[in-kyoo-nab-yuh-luh, ing-]
incunabula, plural of incunabulum [Late Lat.,=cradle (books); i.e., books of the cradle days of printing], books printed in the 15th cent. The known incunabula represent about 40,000 editions. The books include products of more than 1,000 presses, including such famous printers as Gutenberg, Jenson, Caxton, and Aldus Manutius and give evidence as to the development of typography in its formative period. These books were generally large quarto size, bound in calf over boards of wood, decorated with red initials (rubricated) and ornamental borders, and carrying a colophon but no title page. Notable European collections of incunabula are in Paris, London (British Museum), Oxford (Bodleian Library), Vienna, Rome, Milan, Brussels, and The Hague. Notable American collections are in Washington, D.C. (Library of Congress), New York City (Morgan Library and others), Providence (John Carter Brown Library and Annmary Brown Memorial), San Marino, Calif. (Henry E. Huntington Library), and in the libraries of Harvard and Yale Univ. For an introduction to incunabula and a guide to further study, see Margaret B. Stillwell, Incunabula and Americana 1450-1800 (2d ed. 1961).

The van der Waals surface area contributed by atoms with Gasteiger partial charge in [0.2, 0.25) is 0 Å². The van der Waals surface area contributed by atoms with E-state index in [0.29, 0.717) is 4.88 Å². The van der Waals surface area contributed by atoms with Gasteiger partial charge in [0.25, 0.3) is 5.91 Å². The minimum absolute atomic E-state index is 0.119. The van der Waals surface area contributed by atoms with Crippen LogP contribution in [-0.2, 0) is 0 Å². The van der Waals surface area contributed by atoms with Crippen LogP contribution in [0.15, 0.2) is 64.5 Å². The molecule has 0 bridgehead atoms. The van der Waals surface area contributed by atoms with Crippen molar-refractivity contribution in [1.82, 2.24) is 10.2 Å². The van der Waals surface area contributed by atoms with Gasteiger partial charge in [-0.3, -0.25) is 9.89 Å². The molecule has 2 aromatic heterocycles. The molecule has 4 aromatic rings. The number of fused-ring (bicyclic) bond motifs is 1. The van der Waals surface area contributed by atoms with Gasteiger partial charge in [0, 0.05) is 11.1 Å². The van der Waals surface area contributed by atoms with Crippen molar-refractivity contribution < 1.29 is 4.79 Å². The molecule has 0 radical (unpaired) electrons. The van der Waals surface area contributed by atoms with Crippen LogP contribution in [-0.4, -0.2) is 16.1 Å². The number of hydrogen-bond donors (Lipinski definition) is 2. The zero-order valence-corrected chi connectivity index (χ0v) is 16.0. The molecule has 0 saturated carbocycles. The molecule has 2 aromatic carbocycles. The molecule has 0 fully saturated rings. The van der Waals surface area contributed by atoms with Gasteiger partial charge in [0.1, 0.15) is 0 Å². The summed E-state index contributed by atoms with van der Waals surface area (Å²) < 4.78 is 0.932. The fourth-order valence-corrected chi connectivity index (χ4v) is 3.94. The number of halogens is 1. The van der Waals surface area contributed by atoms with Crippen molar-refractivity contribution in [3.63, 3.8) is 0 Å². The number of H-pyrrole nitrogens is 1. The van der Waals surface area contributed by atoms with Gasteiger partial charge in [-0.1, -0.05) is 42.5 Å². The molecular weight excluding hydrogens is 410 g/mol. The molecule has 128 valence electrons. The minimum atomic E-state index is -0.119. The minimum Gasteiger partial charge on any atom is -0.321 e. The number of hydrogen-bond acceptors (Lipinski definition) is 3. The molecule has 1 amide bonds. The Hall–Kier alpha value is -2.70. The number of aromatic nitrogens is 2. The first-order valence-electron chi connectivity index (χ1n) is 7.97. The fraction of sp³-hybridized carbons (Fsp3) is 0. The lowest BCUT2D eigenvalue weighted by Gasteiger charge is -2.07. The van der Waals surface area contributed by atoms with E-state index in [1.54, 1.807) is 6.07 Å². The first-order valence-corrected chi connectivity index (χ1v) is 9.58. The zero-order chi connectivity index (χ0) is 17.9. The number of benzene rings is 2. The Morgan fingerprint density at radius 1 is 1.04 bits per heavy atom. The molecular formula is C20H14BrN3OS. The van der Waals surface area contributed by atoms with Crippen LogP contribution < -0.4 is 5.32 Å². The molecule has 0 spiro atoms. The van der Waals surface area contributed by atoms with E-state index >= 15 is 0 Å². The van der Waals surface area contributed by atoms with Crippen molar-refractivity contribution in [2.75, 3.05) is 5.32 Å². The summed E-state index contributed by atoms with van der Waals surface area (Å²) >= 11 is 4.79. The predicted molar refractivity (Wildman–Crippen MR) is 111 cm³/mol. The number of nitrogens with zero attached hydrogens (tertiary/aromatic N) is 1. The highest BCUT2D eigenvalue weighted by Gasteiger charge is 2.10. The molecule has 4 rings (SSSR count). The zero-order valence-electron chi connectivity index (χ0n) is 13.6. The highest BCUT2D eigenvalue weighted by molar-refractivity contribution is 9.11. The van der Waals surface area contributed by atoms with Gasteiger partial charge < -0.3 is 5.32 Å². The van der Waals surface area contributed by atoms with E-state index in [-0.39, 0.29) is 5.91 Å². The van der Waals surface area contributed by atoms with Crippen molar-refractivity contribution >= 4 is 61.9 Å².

Book printed before 1501. The date, though convenient, is arbitrary and unconnected to any development in the printing art. The term was probably first applied to early printing in general circa 1650. The total number of editions produced by 15th-century European presses is generally estimated at above 35,000, excluding ephemeral literature (e.g., single sheets, ballads, and devotional tracts) that is now lost or exists only in fragments in places such as binding linings.

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